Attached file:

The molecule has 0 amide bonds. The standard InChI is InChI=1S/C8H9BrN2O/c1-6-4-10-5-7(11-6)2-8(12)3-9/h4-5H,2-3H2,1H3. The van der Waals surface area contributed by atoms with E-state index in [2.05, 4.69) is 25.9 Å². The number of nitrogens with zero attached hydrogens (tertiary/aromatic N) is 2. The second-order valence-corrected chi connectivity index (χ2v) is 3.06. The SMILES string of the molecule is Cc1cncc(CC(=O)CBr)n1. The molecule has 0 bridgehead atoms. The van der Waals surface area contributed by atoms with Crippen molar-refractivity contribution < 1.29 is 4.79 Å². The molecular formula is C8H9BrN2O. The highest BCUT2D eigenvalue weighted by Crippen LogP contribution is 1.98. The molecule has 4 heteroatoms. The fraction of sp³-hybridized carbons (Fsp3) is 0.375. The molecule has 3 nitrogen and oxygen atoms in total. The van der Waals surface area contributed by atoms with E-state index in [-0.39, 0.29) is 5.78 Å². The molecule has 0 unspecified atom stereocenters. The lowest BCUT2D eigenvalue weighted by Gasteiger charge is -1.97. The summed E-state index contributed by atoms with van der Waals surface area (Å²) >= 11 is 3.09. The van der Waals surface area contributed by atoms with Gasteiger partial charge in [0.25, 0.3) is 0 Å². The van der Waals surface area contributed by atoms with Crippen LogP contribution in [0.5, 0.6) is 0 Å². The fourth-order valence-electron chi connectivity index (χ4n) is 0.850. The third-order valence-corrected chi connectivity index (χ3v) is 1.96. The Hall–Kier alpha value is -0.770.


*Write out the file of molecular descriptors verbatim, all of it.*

The molecule has 0 amide bonds. The standard InChI is InChI=1S/C8H9BrN2O/c1-6-4-10-5-7(11-6)2-8(12)3-9/h4-5H,2-3H2,1H3. The van der Waals surface area contributed by atoms with E-state index in [2.05, 4.69) is 25.9 Å². The number of nitrogens with zero attached hydrogens (tertiary/aromatic N) is 2. The second-order valence-corrected chi connectivity index (χ2v) is 3.06. The SMILES string of the molecule is Cc1cncc(CC(=O)CBr)n1. The molecule has 0 bridgehead atoms. The van der Waals surface area contributed by atoms with Crippen molar-refractivity contribution < 1.29 is 4.79 Å². The molecular formula is C8H9BrN2O. The highest BCUT2D eigenvalue weighted by Crippen LogP contribution is 1.98. The molecule has 4 heteroatoms. The fraction of sp³-hybridized carbons (Fsp3) is 0.375. The molecule has 3 nitrogen and oxygen atoms in total. The van der Waals surface area contributed by atoms with E-state index in [-0.39, 0.29) is 5.78 Å². The molecule has 0 unspecified atom stereocenters. The lowest BCUT2D eigenvalue weighted by Gasteiger charge is -1.97. The summed E-state index contributed by atoms with van der Waals surface area (Å²) >= 11 is 3.09. The van der Waals surface area contributed by atoms with Gasteiger partial charge in [0.25, 0.3) is 0 Å². The van der Waals surface area contributed by atoms with Crippen LogP contribution in [0.5, 0.6) is 0 Å². The fourth-order valence-electron chi connectivity index (χ4n) is 0.850. The third-order valence-corrected chi connectivity index (χ3v) is 1.96. The Hall–Kier alpha value is -0.770.